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Let’s recap, because 57% of S&P 500 corporates have reported earnings, and we find 78% have beaten the streets forecast on earnings, by an average of 5.2%, while 72% of beaten on sales. Great numbers, but that’s not going to surprise, as this level of beats are only modestly above the average we see over past quarters.
What is positive though, is aggregate EPS growth thus far is an impressive 10.6%, with top line growth at 6% and both numbers are nicely higher than what was expected going into reporting season. With valuations getting quite a bit of focus, this is the sort of earnings growth that will keep the bulls happy, yet far more needs to happen going forward if we are to avoid a correction in Q417 to Q118 when we step back from liquidity driven markets to one where we go back to our roots and look at return on equity and earnings growth.
How many companies do we see trading at a discount to intrinsic value? Not many.
The earnings batton though has been handed to Japan, where we see over 350 companies reporting today alone. It’s also a busy reporting calendar in Europe too, so European equity markets should be well traded and specifically, I will be watching the German DAX, where price action is looking very interesting indeed, with price closing the gap from 21 April and Friday's candle looks like clear exhaustion from the sellers.
A move through Fridays high today and I would be looking for a rally in the DAX, potentially into 12,500. Of course, Aussie earning season officially kicks off tomorrow with Navitas and then RIO being the biggy. Again, the focus for me is not so much about whether corporates can beat the street's forecasts on earnings, but whether the outlooks are sufficient and inspirational enough for the market to break the 5850 to 5675 range it’s been in since mid-May.
The key focus for so many macro traders and investors is around inflation and inflation expectations. US data then hogs the limelight, although tomorrows RBA meeting and Fridays Statement on Monetary Policy will be a key focal point locally too.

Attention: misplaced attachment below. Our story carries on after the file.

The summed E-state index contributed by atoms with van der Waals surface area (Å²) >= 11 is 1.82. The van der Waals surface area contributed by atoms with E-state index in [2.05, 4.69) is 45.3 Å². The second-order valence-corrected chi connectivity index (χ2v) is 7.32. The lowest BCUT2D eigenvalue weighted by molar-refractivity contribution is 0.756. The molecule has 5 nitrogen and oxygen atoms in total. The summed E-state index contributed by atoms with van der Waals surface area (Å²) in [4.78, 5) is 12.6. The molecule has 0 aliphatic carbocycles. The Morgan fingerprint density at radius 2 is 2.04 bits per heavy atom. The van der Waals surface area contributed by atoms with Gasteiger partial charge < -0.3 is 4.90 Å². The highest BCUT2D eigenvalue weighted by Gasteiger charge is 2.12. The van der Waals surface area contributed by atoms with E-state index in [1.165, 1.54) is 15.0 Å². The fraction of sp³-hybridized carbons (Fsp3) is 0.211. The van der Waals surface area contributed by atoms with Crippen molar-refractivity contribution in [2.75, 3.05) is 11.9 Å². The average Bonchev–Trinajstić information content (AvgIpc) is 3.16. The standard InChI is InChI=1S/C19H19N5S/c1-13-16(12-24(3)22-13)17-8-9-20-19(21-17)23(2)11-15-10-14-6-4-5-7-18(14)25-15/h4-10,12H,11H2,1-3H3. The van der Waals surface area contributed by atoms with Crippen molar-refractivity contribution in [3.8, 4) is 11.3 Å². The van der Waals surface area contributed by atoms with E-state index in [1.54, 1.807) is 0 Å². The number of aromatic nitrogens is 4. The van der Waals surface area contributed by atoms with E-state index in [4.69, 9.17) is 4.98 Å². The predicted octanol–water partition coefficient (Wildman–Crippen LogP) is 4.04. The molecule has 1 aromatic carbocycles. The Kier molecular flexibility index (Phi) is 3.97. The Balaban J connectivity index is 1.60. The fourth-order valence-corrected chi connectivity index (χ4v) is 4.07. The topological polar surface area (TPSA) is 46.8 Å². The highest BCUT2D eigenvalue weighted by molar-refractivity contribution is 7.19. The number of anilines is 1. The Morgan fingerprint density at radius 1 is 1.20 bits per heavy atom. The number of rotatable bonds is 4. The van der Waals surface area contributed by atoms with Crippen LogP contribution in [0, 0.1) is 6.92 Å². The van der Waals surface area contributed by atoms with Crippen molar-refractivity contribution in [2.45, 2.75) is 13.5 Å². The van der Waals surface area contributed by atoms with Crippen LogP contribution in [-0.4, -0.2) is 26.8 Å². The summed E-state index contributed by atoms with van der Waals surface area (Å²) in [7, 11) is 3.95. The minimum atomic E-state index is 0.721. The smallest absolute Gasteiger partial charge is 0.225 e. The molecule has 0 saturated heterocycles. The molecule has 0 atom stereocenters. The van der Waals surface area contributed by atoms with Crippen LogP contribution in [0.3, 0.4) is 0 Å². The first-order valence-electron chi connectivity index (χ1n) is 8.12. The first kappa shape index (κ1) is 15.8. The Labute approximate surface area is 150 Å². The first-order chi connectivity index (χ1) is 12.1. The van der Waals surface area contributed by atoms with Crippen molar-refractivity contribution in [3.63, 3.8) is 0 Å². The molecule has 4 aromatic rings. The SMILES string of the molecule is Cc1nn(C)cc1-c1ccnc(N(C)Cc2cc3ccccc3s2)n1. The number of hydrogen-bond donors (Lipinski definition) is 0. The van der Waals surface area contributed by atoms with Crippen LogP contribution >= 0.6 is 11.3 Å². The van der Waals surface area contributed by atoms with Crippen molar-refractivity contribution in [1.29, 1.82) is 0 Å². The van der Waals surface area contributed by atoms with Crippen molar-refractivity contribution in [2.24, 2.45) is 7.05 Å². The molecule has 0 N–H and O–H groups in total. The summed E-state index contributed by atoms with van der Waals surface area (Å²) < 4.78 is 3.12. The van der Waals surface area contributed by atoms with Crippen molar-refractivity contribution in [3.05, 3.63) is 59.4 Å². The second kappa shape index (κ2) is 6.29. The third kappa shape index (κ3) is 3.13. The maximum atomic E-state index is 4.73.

Recapping, on Friday, we saw US Q2 GDP print 2.6% that was a touch below expectations, while the ECI (Employee Cost Index), which is a compensation measure the Federal Reserve look at closely, came in at 0.5%, falling 30 basis points from the prior quarter. Neither were great numbers and it was not surprising to see the US 10-year treasury yield fall three basis points (bp) to 2.28%. Inflation expectations remain firm there though, and one suspects that will happen with the USD having fallen 10.2% since January. So with inflation expectations staying firm, we have seen ‘real’ yields falling across the curve and this is great for gold, terrible for the USD.
Absolute calamities in the Trump administration are not helping either and what an amazing few days of news flow. We have seen with key personnel changes, in fighting in key divisions, all amid a backdrop where despite holding both Senate and House the Republicans can’t get anything passed. Healthcare was supposed to be well and truly passed now, allowing the fiscal offset to push through sweeping tax reform. Clearly, that’s a 2018 story now!
As mentioned, it’s all about economics now, with US core PCE, personal income, vehicle sales, manufacturing and services ISM and US non-farm payrolls in the mix. Will we see further lows in the USD this week? Watch the US 10-year treasury for a break of 2.33% or 2.22% as a guide for USD flows, while a shorter-term rates markets will be interesting with fed funds future now pricing a 40% chance of a hike by the December meeting.
I mention the USD as a central theme for traders, but for FX traders there has been a huge shift to sell CHF and sentiment towards the ‘Swissy’ has deteriorated significantly. GBP/CHF rallied 3.5% last week, which is a huge move when we adjust for leverage. AUD/CHF has flown too and eyeing a break of the February highs, so put that on the radar too with the Australian event risk in play this week.
So an eventful week ahead, but the Asia market open looks quite constructive at this stage and while the S&P 500 fell 0.1% on Friday, SPI futures closed 24 points higher. Our call for the ASX 200 currently sits at 5718, with BHP eyeing a solid open, 1.7% higher and the fact US crude rallied 8.6% last week has been a strong tailwind. The index and commodity futures open at 8:00am AEST shouldn’t see too many fireworks judging by the unchanged reads we have seen in the FX open this morning and although the US oil rig count gained by two rigs, I suspect pullbacks in the oil price should be supported and we will be watching for a move into $50. The
S&P 500 energy sector closed 0.19% lower on Friday, by way of a guide here.
We can also see spot iron ore falling 2.1%, however, futures markets have been strong, with iron ore and steel futures gaining 3.1% and 1.2% respectively. Copper closed unchanged at $2.875, although the trend remains higher.